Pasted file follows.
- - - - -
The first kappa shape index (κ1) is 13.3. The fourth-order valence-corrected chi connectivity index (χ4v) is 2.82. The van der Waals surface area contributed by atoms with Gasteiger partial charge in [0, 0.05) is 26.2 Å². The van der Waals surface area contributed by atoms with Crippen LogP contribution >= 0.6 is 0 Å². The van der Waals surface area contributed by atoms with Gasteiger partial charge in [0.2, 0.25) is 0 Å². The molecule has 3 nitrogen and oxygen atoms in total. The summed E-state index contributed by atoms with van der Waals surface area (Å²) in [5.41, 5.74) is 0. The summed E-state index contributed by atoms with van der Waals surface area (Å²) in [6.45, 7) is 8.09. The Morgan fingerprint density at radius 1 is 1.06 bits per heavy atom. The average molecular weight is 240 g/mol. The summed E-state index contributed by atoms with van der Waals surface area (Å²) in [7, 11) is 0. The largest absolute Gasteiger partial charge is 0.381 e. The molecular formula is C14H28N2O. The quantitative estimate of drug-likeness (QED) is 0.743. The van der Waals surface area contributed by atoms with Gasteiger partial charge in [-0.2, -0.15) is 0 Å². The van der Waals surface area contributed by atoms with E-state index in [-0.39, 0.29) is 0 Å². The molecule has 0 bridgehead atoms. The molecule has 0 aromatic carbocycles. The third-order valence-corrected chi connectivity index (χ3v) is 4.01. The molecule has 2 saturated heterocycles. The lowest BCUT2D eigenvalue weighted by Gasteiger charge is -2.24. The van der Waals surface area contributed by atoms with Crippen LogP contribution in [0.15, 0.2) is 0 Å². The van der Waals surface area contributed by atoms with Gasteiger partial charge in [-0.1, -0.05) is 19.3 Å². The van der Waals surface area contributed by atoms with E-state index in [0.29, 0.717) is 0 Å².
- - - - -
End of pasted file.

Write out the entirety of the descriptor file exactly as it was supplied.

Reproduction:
The first kappa shape index (κ1) is 13.3. The fourth-order valence-corrected chi connectivity index (χ4v) is 2.82. The van der Waals surface area contributed by atoms with Gasteiger partial charge in [0, 0.05) is 26.2 Å². The van der Waals surface area contributed by atoms with Crippen LogP contribution >= 0.6 is 0 Å². The van der Waals surface area contributed by atoms with Gasteiger partial charge in [0.2, 0.25) is 0 Å². The molecule has 3 nitrogen and oxygen atoms in total. The summed E-state index contributed by atoms with van der Waals surface area (Å²) in [5.41, 5.74) is 0. The summed E-state index contributed by atoms with van der Waals surface area (Å²) in [6.45, 7) is 8.09. The Morgan fingerprint density at radius 1 is 1.06 bits per heavy atom. The average molecular weight is 240 g/mol. The summed E-state index contributed by atoms with van der Waals surface area (Å²) in [7, 11) is 0. The largest absolute Gasteiger partial charge is 0.381 e. The molecular formula is C14H28N2O. The quantitative estimate of drug-likeness (QED) is 0.743. The van der Waals surface area contributed by atoms with Gasteiger partial charge in [-0.2, -0.15) is 0 Å². The van der Waals surface area contributed by atoms with E-state index in [-0.39, 0.29) is 0 Å². The molecule has 0 bridgehead atoms. The molecule has 0 aromatic carbocycles. The third-order valence-corrected chi connectivity index (χ3v) is 4.01. The molecule has 2 saturated heterocycles. The lowest BCUT2D eigenvalue weighted by Gasteiger charge is -2.24. The van der Waals surface area contributed by atoms with Crippen LogP contribution in [0.15, 0.2) is 0 Å². The van der Waals surface area contributed by atoms with Gasteiger partial charge in [-0.1, -0.05) is 19.3 Å². The van der Waals surface area contributed by atoms with E-state index in [0.29, 0.717) is 0 Å².